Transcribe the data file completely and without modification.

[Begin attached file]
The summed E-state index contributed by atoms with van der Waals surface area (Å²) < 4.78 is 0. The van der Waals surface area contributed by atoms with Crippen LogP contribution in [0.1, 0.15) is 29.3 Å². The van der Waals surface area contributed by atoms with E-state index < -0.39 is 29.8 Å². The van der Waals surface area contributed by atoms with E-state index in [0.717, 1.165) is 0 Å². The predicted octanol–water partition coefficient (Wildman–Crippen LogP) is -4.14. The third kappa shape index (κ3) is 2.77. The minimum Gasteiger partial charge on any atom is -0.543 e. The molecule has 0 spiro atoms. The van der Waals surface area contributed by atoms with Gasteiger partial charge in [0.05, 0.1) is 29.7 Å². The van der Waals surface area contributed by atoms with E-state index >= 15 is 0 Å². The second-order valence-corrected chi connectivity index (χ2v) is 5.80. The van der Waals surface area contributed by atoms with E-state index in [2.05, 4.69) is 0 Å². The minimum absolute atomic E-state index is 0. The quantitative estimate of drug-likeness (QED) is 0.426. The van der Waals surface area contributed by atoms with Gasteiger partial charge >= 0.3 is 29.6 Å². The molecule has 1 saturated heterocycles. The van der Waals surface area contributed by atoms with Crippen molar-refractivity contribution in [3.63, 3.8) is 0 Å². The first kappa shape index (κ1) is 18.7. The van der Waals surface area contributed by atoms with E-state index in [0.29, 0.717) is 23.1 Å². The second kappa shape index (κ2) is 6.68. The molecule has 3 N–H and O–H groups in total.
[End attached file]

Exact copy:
The summed E-state index contributed by atoms with van der Waals surface area (Å²) < 4.78 is 0. The van der Waals surface area contributed by atoms with Crippen LogP contribution in [0.1, 0.15) is 29.3 Å². The van der Waals surface area contributed by atoms with E-state index < -0.39 is 29.8 Å². The van der Waals surface area contributed by atoms with E-state index in [0.717, 1.165) is 0 Å². The predicted octanol–water partition coefficient (Wildman–Crippen LogP) is -4.14. The third kappa shape index (κ3) is 2.77. The minimum Gasteiger partial charge on any atom is -0.543 e. The molecule has 0 spiro atoms. The van der Waals surface area contributed by atoms with Gasteiger partial charge in [0.05, 0.1) is 29.7 Å². The van der Waals surface area contributed by atoms with E-state index >= 15 is 0 Å². The second-order valence-corrected chi connectivity index (χ2v) is 5.80. The van der Waals surface area contributed by atoms with E-state index in [2.05, 4.69) is 0 Å². The minimum absolute atomic E-state index is 0. The quantitative estimate of drug-likeness (QED) is 0.426. The van der Waals surface area contributed by atoms with Gasteiger partial charge >= 0.3 is 29.6 Å². The molecule has 1 saturated heterocycles. The van der Waals surface area contributed by atoms with Crippen molar-refractivity contribution in [3.63, 3.8) is 0 Å². The first kappa shape index (κ1) is 18.7. The van der Waals surface area contributed by atoms with E-state index in [0.29, 0.717) is 23.1 Å². The second kappa shape index (κ2) is 6.68. The molecule has 3 N–H and O–H groups in total.